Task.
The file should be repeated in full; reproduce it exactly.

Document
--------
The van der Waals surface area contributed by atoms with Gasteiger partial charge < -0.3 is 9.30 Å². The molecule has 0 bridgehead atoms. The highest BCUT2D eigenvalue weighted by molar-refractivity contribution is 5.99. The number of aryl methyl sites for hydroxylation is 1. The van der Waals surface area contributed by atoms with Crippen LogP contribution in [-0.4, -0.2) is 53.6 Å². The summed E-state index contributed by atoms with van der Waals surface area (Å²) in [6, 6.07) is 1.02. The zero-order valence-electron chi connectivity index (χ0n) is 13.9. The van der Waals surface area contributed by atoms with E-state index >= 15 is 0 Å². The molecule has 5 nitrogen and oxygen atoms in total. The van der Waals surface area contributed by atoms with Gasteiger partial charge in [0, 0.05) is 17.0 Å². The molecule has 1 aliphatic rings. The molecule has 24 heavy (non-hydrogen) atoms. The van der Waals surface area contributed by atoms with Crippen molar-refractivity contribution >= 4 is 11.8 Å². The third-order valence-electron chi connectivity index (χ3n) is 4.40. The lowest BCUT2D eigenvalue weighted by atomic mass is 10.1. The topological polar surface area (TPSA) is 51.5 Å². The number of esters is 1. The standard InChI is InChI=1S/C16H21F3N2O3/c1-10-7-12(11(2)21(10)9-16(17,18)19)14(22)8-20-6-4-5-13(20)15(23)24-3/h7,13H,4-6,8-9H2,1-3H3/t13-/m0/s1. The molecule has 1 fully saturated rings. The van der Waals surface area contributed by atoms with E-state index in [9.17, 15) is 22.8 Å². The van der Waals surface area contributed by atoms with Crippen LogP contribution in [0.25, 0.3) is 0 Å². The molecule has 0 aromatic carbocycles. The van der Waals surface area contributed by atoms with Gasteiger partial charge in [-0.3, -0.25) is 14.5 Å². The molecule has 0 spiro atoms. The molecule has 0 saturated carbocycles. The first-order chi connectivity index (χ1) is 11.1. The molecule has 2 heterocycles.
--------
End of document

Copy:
The van der Waals surface area contributed by atoms with Gasteiger partial charge < -0.3 is 9.30 Å². The molecule has 0 bridgehead atoms. The highest BCUT2D eigenvalue weighted by molar-refractivity contribution is 5.99. The number of aryl methyl sites for hydroxylation is 1. The van der Waals surface area contributed by atoms with Crippen LogP contribution in [-0.4, -0.2) is 53.6 Å². The summed E-state index contributed by atoms with van der Waals surface area (Å²) in [6, 6.07) is 1.02. The zero-order valence-electron chi connectivity index (χ0n) is 13.9. The van der Waals surface area contributed by atoms with E-state index >= 15 is 0 Å². The molecule has 5 nitrogen and oxygen atoms in total. The van der Waals surface area contributed by atoms with Gasteiger partial charge in [0, 0.05) is 17.0 Å². The molecule has 1 aliphatic rings. The molecule has 24 heavy (non-hydrogen) atoms. The van der Waals surface area contributed by atoms with Crippen molar-refractivity contribution >= 4 is 11.8 Å². The third-order valence-electron chi connectivity index (χ3n) is 4.40. The lowest BCUT2D eigenvalue weighted by atomic mass is 10.1. The topological polar surface area (TPSA) is 51.5 Å². The number of esters is 1. The standard InChI is InChI=1S/C16H21F3N2O3/c1-10-7-12(11(2)21(10)9-16(17,18)19)14(22)8-20-6-4-5-13(20)15(23)24-3/h7,13H,4-6,8-9H2,1-3H3/t13-/m0/s1. The molecule has 1 fully saturated rings. The van der Waals surface area contributed by atoms with E-state index in [9.17, 15) is 22.8 Å². The van der Waals surface area contributed by atoms with Crippen LogP contribution in [0.25, 0.3) is 0 Å². The molecule has 0 aromatic carbocycles. The van der Waals surface area contributed by atoms with Gasteiger partial charge in [-0.3, -0.25) is 14.5 Å². The molecule has 0 spiro atoms. The molecule has 0 saturated carbocycles. The first-order chi connectivity index (χ1) is 11.1. The molecule has 2 heterocycles.